Minneapolis: our water beats bottled in taste tests!

Minneapolis marketing its tap water to other cities


Minneapolis, Minn. — Before water from the Mississippi River reaches faucets in Minneapolis, it is coagulated, flocculated, carbonated, fluoridated, and chlorinated.

In other words, that don't rhyme, the water has to be treated with chemicals that make the tiny things floating in it clump together, making them big enough to get caught in filters. Water also gets dosed with disinfectants that kill other nasty things that can make people sick.

Some of that happens at the city's ultrafiltration plant in Columbia Heights in a room with more than 1000 white, plastic tubes stacked horizontally in rows. Inside each tube are filters that contain thousands of tiny straws made of a high-tech polymer. The water moves slowly through the filters and waste material gets stuck in the thin membrane of the straw.

Ultrafiltration is more effective than the older sand filtration method in removing harmful pathogens from water, according to plant manager Dale Folen. The holes in the membrane of the filters are small enough to capture things that sand can't
In 2007, the city dedicated $200,000 towards promoting Minneapolis water to residents and to other municipalities. Golden Valley, New Hope, Crystal, Columbia Heights, Hilltop and parts of Bloomington and Edina buy and use Minneapolis water. They pay a total of around $10 million a year and Rybak would like to see that list expand.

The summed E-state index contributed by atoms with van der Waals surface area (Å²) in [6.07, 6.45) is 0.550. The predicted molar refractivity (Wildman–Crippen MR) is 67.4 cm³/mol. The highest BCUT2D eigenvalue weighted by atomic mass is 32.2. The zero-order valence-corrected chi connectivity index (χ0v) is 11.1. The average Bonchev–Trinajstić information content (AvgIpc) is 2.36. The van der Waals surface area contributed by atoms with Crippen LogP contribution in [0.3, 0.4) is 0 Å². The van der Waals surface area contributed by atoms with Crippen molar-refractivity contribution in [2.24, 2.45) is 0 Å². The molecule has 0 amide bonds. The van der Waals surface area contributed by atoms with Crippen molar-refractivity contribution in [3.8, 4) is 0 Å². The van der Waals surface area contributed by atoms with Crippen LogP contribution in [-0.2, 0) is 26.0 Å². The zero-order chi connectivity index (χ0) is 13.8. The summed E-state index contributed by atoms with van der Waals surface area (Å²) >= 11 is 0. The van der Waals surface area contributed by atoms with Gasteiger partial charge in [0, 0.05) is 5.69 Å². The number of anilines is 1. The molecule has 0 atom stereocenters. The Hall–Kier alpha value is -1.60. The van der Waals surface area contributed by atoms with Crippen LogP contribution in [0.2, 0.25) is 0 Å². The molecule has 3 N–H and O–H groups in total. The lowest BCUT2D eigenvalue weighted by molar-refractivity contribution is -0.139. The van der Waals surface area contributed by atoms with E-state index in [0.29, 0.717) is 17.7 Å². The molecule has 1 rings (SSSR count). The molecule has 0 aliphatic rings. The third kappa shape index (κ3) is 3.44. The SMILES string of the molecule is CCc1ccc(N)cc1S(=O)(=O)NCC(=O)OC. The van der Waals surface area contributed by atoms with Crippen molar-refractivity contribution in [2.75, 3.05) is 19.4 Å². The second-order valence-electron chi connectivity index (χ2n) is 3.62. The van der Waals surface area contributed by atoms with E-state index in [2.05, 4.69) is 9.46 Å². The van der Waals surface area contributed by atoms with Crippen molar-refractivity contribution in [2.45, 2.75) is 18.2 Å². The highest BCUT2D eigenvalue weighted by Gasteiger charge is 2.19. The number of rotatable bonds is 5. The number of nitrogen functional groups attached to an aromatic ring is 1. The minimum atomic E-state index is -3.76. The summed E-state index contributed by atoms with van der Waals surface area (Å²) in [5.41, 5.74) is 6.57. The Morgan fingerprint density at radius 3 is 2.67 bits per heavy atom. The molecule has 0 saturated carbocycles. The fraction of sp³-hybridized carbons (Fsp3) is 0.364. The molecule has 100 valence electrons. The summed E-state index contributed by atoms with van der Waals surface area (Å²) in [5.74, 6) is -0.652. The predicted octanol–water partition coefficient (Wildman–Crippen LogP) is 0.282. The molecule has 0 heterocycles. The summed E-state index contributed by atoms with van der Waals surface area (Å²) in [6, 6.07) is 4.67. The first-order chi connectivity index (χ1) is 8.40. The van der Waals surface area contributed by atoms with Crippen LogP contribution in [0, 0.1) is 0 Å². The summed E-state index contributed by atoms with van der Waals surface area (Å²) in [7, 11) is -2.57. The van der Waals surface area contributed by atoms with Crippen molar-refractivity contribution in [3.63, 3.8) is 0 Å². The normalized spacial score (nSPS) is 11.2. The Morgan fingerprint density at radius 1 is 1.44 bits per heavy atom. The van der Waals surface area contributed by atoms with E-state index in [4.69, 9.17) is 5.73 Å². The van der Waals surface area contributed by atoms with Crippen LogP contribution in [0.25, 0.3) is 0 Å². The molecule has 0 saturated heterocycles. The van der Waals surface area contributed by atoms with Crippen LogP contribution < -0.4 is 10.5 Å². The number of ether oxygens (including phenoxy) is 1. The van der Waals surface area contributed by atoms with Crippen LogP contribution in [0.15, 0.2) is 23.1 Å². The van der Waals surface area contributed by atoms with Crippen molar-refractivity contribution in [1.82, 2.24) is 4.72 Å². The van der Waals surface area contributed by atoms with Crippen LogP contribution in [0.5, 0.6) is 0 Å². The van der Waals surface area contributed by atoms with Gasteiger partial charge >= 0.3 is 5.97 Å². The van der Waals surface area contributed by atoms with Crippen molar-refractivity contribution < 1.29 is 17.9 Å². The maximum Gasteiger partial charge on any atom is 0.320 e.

There are other reasons why public water is better than what Rybak calls "plastic water". The plastic bottles are showing up in greater numbers in landfills. Plus, he says, Minneapolis water tastes good.

"The water you drink out of the tap in Minneapolis is great drinking water. And we'll put that up against private, plastic water any day of the week. And in fact, in all these taste tests that are done. We wind up coming off just great."

Several years before the new filtration plant was built, Minneapolis tap water was selected over a couple popular brands of bottled water in a taste test on public radio's The Splendid Table.

Officials at the filtration plant say the taste of Minneapolis water comes from the addition of activated carbon which removes certain odors.

Comment: Nice slideshow! In contrast to Minneapolis, Plymouth (and Maple Grove) derive their water from wells.

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